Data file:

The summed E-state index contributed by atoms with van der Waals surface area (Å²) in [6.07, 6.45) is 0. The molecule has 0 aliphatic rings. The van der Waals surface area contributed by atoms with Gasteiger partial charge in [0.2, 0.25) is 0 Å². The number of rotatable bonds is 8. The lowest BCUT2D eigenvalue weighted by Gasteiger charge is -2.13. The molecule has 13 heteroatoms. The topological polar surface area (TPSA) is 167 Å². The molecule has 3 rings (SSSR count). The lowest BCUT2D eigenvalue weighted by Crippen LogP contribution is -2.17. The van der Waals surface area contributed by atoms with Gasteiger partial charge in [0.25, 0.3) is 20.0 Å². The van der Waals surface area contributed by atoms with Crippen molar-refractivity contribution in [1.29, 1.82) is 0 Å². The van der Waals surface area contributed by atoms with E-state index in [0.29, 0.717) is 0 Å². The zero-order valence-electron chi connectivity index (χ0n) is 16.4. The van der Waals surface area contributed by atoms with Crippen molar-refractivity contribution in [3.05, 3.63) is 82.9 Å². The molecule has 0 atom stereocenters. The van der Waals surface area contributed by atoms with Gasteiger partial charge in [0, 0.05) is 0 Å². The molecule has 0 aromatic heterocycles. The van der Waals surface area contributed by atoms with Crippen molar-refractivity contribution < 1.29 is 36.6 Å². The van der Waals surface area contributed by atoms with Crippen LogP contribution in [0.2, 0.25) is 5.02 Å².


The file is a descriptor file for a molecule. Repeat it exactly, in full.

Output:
The summed E-state index contributed by atoms with van der Waals surface area (Å²) in [6.07, 6.45) is 0. The molecule has 0 aliphatic rings. The van der Waals surface area contributed by atoms with Gasteiger partial charge in [0.2, 0.25) is 0 Å². The number of rotatable bonds is 8. The lowest BCUT2D eigenvalue weighted by Gasteiger charge is -2.13. The molecule has 13 heteroatoms. The topological polar surface area (TPSA) is 167 Å². The molecule has 3 rings (SSSR count). The lowest BCUT2D eigenvalue weighted by Crippen LogP contribution is -2.17. The van der Waals surface area contributed by atoms with Gasteiger partial charge in [0.25, 0.3) is 20.0 Å². The van der Waals surface area contributed by atoms with Crippen molar-refractivity contribution in [1.29, 1.82) is 0 Å². The van der Waals surface area contributed by atoms with E-state index in [0.29, 0.717) is 0 Å². The zero-order valence-electron chi connectivity index (χ0n) is 16.4. The van der Waals surface area contributed by atoms with Crippen molar-refractivity contribution in [3.05, 3.63) is 82.9 Å². The molecule has 0 atom stereocenters. The van der Waals surface area contributed by atoms with Gasteiger partial charge in [0, 0.05) is 0 Å². The molecule has 0 aromatic heterocycles. The van der Waals surface area contributed by atoms with Crippen molar-refractivity contribution < 1.29 is 36.6 Å². The van der Waals surface area contributed by atoms with Crippen LogP contribution in [0.2, 0.25) is 5.02 Å².